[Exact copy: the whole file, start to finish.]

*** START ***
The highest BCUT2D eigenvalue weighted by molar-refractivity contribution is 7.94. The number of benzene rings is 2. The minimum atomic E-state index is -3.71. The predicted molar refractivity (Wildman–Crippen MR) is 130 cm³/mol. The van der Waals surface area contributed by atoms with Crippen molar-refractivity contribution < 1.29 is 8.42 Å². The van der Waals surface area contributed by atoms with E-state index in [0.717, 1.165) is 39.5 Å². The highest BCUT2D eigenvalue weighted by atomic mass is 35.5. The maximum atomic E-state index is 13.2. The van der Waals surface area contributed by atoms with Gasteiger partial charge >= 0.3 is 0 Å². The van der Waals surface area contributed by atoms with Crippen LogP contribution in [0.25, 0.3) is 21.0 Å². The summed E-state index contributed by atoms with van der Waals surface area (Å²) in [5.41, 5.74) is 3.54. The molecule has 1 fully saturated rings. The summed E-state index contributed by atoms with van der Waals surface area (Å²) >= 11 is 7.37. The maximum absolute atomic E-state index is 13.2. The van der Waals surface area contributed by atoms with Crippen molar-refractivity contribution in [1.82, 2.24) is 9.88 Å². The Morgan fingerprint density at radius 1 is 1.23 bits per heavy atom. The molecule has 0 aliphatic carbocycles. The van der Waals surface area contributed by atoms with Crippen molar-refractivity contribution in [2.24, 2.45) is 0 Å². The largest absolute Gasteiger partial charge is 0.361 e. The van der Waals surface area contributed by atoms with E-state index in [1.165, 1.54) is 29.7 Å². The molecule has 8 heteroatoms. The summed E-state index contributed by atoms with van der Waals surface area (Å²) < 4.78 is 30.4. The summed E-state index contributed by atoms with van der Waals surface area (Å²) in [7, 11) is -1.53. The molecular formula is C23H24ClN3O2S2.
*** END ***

The highest BCUT2D eigenvalue weighted by molar-refractivity contribution is 7.94. The number of benzene rings is 2. The minimum atomic E-state index is -3.71. The predicted molar refractivity (Wildman–Crippen MR) is 130 cm³/mol. The van der Waals surface area contributed by atoms with Crippen molar-refractivity contribution < 1.29 is 8.42 Å². The van der Waals surface area contributed by atoms with E-state index in [0.717, 1.165) is 39.5 Å². The highest BCUT2D eigenvalue weighted by atomic mass is 35.5. The maximum atomic E-state index is 13.2. The van der Waals surface area contributed by atoms with Gasteiger partial charge >= 0.3 is 0 Å². The van der Waals surface area contributed by atoms with Crippen LogP contribution in [0.25, 0.3) is 21.0 Å². The summed E-state index contributed by atoms with van der Waals surface area (Å²) in [5.41, 5.74) is 3.54. The molecule has 1 fully saturated rings. The summed E-state index contributed by atoms with van der Waals surface area (Å²) >= 11 is 7.37. The maximum absolute atomic E-state index is 13.2. The van der Waals surface area contributed by atoms with Crippen molar-refractivity contribution in [1.82, 2.24) is 9.88 Å². The Morgan fingerprint density at radius 1 is 1.23 bits per heavy atom. The molecule has 0 aliphatic carbocycles. The van der Waals surface area contributed by atoms with Crippen molar-refractivity contribution in [2.24, 2.45) is 0 Å². The largest absolute Gasteiger partial charge is 0.361 e. The van der Waals surface area contributed by atoms with E-state index in [1.165, 1.54) is 29.7 Å². The molecule has 8 heteroatoms. The summed E-state index contributed by atoms with van der Waals surface area (Å²) < 4.78 is 30.4. The summed E-state index contributed by atoms with van der Waals surface area (Å²) in [7, 11) is -1.53. The molecular formula is C23H24ClN3O2S2.